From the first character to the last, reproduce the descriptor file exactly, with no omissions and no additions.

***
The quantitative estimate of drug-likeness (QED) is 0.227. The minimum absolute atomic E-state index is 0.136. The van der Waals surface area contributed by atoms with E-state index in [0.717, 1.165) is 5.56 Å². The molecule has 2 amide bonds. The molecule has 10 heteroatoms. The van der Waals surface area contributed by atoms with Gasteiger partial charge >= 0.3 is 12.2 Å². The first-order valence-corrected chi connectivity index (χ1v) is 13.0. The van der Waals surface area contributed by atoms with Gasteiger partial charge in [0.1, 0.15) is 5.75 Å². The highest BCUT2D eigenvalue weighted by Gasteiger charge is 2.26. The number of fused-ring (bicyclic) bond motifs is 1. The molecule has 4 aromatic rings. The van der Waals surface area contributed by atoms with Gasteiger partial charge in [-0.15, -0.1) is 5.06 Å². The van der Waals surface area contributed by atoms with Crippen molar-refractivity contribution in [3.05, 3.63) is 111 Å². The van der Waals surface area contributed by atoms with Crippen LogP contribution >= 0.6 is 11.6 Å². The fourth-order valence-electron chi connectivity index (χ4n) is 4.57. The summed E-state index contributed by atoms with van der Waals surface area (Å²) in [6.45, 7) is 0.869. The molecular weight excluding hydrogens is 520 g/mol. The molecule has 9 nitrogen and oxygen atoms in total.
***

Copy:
The quantitative estimate of drug-likeness (QED) is 0.227. The minimum absolute atomic E-state index is 0.136. The van der Waals surface area contributed by atoms with E-state index in [0.717, 1.165) is 5.56 Å². The molecule has 2 amide bonds. The molecule has 10 heteroatoms. The van der Waals surface area contributed by atoms with Gasteiger partial charge >= 0.3 is 12.2 Å². The first-order valence-corrected chi connectivity index (χ1v) is 13.0. The van der Waals surface area contributed by atoms with Gasteiger partial charge in [0.1, 0.15) is 5.75 Å². The highest BCUT2D eigenvalue weighted by Gasteiger charge is 2.26. The number of fused-ring (bicyclic) bond motifs is 1. The molecule has 4 aromatic rings. The van der Waals surface area contributed by atoms with Gasteiger partial charge in [-0.15, -0.1) is 5.06 Å². The van der Waals surface area contributed by atoms with Crippen molar-refractivity contribution in [3.05, 3.63) is 111 Å². The van der Waals surface area contributed by atoms with Crippen LogP contribution >= 0.6 is 11.6 Å². The fourth-order valence-electron chi connectivity index (χ4n) is 4.57. The summed E-state index contributed by atoms with van der Waals surface area (Å²) in [6.45, 7) is 0.869. The molecular weight excluding hydrogens is 520 g/mol. The molecule has 9 nitrogen and oxygen atoms in total.